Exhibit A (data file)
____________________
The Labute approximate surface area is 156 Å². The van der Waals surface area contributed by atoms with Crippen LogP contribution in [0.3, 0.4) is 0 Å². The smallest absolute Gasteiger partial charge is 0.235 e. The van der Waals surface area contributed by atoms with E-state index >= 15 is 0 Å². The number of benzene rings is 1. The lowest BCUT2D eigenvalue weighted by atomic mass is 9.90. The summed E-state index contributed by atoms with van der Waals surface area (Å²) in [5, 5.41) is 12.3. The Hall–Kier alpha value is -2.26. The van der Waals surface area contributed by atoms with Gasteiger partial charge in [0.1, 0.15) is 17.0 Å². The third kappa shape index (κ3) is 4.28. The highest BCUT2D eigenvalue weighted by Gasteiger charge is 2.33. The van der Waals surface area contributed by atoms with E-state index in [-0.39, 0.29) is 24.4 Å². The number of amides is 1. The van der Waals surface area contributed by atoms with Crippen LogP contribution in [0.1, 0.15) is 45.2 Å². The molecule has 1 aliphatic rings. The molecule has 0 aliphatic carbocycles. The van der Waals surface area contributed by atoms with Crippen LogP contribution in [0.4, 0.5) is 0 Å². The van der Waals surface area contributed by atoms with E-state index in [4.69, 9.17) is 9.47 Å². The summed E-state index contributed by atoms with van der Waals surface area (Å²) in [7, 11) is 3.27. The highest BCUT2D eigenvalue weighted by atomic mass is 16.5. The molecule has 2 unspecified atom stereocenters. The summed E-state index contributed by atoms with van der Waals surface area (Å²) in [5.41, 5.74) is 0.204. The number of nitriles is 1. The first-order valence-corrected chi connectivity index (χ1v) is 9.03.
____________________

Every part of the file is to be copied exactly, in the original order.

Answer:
The Labute approximate surface area is 156 Å². The van der Waals surface area contributed by atoms with Crippen LogP contribution in [0.3, 0.4) is 0 Å². The smallest absolute Gasteiger partial charge is 0.235 e. The van der Waals surface area contributed by atoms with E-state index >= 15 is 0 Å². The number of benzene rings is 1. The lowest BCUT2D eigenvalue weighted by atomic mass is 9.90. The summed E-state index contributed by atoms with van der Waals surface area (Å²) in [5, 5.41) is 12.3. The Hall–Kier alpha value is -2.26. The van der Waals surface area contributed by atoms with Gasteiger partial charge in [0.1, 0.15) is 17.0 Å². The third kappa shape index (κ3) is 4.28. The highest BCUT2D eigenvalue weighted by Gasteiger charge is 2.33. The van der Waals surface area contributed by atoms with E-state index in [-0.39, 0.29) is 24.4 Å². The number of amides is 1. The van der Waals surface area contributed by atoms with Crippen LogP contribution in [0.1, 0.15) is 45.2 Å². The molecule has 1 aliphatic rings. The molecule has 0 aliphatic carbocycles. The van der Waals surface area contributed by atoms with Crippen LogP contribution in [0.4, 0.5) is 0 Å². The van der Waals surface area contributed by atoms with E-state index in [4.69, 9.17) is 9.47 Å². The summed E-state index contributed by atoms with van der Waals surface area (Å²) in [7, 11) is 3.27. The highest BCUT2D eigenvalue weighted by atomic mass is 16.5. The molecule has 2 unspecified atom stereocenters. The summed E-state index contributed by atoms with van der Waals surface area (Å²) in [5.41, 5.74) is 0.204. The number of nitriles is 1. The first-order valence-corrected chi connectivity index (χ1v) is 9.03.